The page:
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CEE

Cherry vs Beech burning

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Hi,

 

I have a lot of beech oak and cherry, several tons of each.

 

I find that the cheery does not burn nearly as well as the oak and beech - especially the beech.


Is this a normal thing or are my expectations too high? I have a moisture meter and all are nice and dry right through the middle - below 20% some are 10%

 

I am just wondering because you see many forums saying how wonderful cheery is and the lovely smell - I don't get either of those things.

 

Cheers,

Edited by CEE
correct spelling

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Yeah, I like cherry but then I am comparing it to mostly softwoods.  Oak and beech are also meant to be very good but I don;t get enough of either to judge so maybe you are just comparing good with very good?

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Beech seems to be the king. Easy to split burns fantastic when dry. And plentiful in the chilterns where I live.

 

The cherry I have was very old - the trunk lay in the woods for maybe 4 years - is there such a thing as it being past it's best ?

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Yes and maybe it is; cherry doesn't keep well on the ground.  Get hold of some that's in good condition, season it properly and try it; it's good stuff.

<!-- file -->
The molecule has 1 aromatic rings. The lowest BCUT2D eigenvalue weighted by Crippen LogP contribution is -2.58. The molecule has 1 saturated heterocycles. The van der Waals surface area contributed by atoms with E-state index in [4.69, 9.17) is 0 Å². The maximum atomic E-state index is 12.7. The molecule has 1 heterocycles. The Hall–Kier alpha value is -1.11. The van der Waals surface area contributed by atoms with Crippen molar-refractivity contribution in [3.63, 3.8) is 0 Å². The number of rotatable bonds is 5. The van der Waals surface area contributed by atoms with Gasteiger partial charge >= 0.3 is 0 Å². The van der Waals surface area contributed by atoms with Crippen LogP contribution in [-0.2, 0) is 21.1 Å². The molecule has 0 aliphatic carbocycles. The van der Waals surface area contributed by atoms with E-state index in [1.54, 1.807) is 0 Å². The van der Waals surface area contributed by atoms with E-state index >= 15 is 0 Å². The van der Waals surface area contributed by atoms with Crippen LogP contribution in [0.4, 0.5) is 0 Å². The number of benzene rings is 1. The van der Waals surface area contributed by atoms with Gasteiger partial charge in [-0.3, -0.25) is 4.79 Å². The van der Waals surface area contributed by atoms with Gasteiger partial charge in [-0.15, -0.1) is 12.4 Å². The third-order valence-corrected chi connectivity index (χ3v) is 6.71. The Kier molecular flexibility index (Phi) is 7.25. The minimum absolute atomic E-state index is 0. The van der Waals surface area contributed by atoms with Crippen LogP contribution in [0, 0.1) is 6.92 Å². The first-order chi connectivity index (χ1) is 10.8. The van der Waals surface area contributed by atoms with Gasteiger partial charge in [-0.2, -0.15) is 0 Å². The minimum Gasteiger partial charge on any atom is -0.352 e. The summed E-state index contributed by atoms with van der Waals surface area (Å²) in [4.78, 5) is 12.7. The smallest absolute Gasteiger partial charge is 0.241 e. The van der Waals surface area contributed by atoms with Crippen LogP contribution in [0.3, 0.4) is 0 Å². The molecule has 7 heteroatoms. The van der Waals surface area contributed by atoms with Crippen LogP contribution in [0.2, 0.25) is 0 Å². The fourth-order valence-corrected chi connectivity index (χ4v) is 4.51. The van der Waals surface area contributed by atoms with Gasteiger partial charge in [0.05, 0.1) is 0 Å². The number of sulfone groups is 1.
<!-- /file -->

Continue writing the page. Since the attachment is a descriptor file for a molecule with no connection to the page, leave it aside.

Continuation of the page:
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2 hours ago, CEE said:

Beech seems to be the king. Easy to split burns fantastic when dry. And plentiful in the chilterns where I live.

 

The cherry I have was very old - the trunk lay in the woods for maybe 4 years - is there such a thing as it being past it's best ?

Yes definitely, all the time it is lying and the moisture content is high the microbes that feed on the wood are reducing it's dry matter, and the volatiles that give a lively flame seem to go first. Also cherry bark is waterproof so the wood rots inside it, producing CO2 and water, thus it does not dry. It is similar to birch in this respect so best felled crosscut, split and stacked under cover asap.

 

You also find this with old bits of stagheaded oak which are dry but not very exciting to burn

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OK that there is my answer. I will put it in the log burner on days that aren't so cold and use it up like that.

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I would agree that wood does "go off" if left out in the wet too long then dried, especially the species with a high carb content like sycamore and other maples. I've had syc that lay out for a year and then was brought in split and dried and went all powdery in the middle., it burned but wasn't up to much.

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Never had much luck with cherry or apple always wondered what all the fuss was about . beech and ash my favourites Hawthorns good round this way too

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Fruit wood used green on an open fire with other dry hardwood can produce a very faint fragrance.
I used to sell bay wood green to a Jamaican restaurant for BBQ smoking meats. Apparently in Jamaica they use pimento wood, and bay is the closest thing in the uk.
I presume once fragrant wood has dried it has lost all essential oils/phenols/volatiles etc.

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